Many Christians worry that science undermines the Christian faith. Instead of fearing scientific discovery, Jack Collins believes that people of faith should study the natural world.
A Fellow of the Discovery Institute's Center for Science and Culture, Collins first explains that science is controversially defined, but that it is best viewed as "a discipline in which one studies features of the world around us, and tries to describe his observations systematically and critically." (pg. 34) In his definition of faith, Collins lauds a statement by C. S. Lewis who said, "Faith - is the art of holding on to things your reason has once accepted, in spite of your changing moods. For moods will change, whatever view your reason takes." (Quoting C.S. Lewis, pg. 38)
Finally he shows their relations and explains what each has concerning truth.
Collins also delves into the public debate, teaching his readers how to think critically about Darwinist arguments. In a chapter entitled, 'Culture Wars and Warriors,' he critiques the arguments of Darwinists such as Barry Lynn and Eugenie Scott. Lynn, he observes, aims to "mold your emotional reaction" to design proponents by comparing them to "fundamentalists" and proponents of "astrology." Lynn's misrepresentations draw attention to the need for "education that fosters sound critical thinking and keen awareness of rhetoric." (pg. 335) Next Collins scrutinizes the arguments of Eugenie Scott:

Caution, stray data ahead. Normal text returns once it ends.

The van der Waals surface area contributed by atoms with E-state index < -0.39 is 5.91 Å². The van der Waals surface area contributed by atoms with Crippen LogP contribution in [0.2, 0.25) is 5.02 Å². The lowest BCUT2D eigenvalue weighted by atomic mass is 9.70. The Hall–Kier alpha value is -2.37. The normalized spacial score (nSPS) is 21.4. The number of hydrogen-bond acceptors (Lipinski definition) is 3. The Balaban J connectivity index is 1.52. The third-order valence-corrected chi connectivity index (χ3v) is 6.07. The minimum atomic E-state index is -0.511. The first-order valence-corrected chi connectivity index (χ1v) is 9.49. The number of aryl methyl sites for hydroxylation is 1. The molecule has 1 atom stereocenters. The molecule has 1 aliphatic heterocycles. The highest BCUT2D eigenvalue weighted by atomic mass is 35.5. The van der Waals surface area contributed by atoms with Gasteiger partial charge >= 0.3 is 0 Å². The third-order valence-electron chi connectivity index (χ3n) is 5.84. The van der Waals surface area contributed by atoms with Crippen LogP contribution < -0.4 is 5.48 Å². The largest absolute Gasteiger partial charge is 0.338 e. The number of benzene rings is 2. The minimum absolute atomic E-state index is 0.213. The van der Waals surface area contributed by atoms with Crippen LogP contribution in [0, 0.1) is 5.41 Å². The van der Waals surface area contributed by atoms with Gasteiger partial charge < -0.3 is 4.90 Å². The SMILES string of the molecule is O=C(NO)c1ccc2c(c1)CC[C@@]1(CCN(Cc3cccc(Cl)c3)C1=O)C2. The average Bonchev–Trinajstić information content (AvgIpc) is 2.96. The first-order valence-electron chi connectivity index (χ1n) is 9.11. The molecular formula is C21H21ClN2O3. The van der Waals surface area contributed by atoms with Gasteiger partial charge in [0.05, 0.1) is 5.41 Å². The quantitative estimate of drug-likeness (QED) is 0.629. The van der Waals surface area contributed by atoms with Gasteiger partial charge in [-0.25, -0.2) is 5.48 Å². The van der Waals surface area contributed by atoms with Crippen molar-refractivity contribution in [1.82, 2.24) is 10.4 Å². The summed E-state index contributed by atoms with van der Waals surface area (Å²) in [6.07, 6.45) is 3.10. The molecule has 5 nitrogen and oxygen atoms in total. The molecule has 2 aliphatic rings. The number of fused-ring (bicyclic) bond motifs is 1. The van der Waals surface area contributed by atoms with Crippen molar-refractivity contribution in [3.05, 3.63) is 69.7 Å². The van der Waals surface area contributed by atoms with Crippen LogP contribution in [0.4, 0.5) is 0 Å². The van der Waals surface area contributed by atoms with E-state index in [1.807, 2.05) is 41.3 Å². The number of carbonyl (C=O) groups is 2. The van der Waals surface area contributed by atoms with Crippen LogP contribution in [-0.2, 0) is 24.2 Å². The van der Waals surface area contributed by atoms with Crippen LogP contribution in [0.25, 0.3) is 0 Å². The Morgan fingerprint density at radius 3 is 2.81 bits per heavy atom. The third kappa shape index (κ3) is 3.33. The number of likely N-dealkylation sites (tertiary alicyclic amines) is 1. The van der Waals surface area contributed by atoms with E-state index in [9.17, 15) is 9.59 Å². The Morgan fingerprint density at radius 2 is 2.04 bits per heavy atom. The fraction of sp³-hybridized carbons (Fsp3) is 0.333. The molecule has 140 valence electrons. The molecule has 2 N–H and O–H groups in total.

"First, she wants you to think that she speaks on behalf of science and scientists - you can see that from how she uses "we." Second, she wants you to think that your religious values - "whodunit" and "ultimate causes" - are safe with her version of science. And third, she uses a harmless definition of evolution that almost no one can be bothered about." (pg. 336)
Scott had defined evolution as simply "change through time" and the notion that living organisms "have shared common ancestors and descended with modification." (quoting Scott, pg. 335) But Collins had already explained that "Neo-Darwinism claims to have discovered, not just that "these [lifeforms] have transformed and differentiated," but how they did so: namely by "an unpredictable and natural process of temporal descent with genetic modification that is affected by natural selection, chance, historical contingencies and changing environments."" (pg. 272) Thus, if theists "believe that God "controlled" the process of evolution, they would do well to define "controlled."" (pg. 272)
Collins' book is worth reading for any person attempting to obtain a realistic understanding of the relationship between science and faith.
Science & Faith: Friends or Foes?
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